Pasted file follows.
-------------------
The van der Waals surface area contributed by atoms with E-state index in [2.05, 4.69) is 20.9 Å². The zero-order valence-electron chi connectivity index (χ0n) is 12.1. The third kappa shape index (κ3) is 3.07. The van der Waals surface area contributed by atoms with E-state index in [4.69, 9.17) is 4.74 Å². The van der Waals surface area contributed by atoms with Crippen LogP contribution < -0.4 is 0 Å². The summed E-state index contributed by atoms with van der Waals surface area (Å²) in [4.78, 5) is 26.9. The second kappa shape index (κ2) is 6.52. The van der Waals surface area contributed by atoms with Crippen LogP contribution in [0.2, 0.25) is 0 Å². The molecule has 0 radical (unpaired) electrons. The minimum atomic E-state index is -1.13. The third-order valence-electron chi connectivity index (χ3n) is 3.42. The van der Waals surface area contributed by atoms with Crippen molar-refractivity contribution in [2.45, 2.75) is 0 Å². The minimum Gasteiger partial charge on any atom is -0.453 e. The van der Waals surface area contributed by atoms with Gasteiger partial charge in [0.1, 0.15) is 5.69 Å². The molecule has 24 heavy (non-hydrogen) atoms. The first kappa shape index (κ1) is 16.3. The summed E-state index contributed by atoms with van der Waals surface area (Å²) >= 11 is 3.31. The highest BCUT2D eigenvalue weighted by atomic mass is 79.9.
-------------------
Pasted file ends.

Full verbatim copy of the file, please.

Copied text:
The van der Waals surface area contributed by atoms with E-state index in [2.05, 4.69) is 20.9 Å². The zero-order valence-electron chi connectivity index (χ0n) is 12.1. The third kappa shape index (κ3) is 3.07. The van der Waals surface area contributed by atoms with E-state index in [4.69, 9.17) is 4.74 Å². The van der Waals surface area contributed by atoms with Crippen LogP contribution < -0.4 is 0 Å². The summed E-state index contributed by atoms with van der Waals surface area (Å²) in [4.78, 5) is 26.9. The second kappa shape index (κ2) is 6.52. The van der Waals surface area contributed by atoms with Crippen LogP contribution in [0.2, 0.25) is 0 Å². The molecule has 0 radical (unpaired) electrons. The minimum atomic E-state index is -1.13. The third-order valence-electron chi connectivity index (χ3n) is 3.42. The van der Waals surface area contributed by atoms with Crippen molar-refractivity contribution in [2.45, 2.75) is 0 Å². The minimum Gasteiger partial charge on any atom is -0.453 e. The van der Waals surface area contributed by atoms with Gasteiger partial charge in [0.1, 0.15) is 5.69 Å². The molecule has 24 heavy (non-hydrogen) atoms. The first kappa shape index (κ1) is 16.3. The summed E-state index contributed by atoms with van der Waals surface area (Å²) >= 11 is 3.31. The highest BCUT2D eigenvalue weighted by atomic mass is 79.9.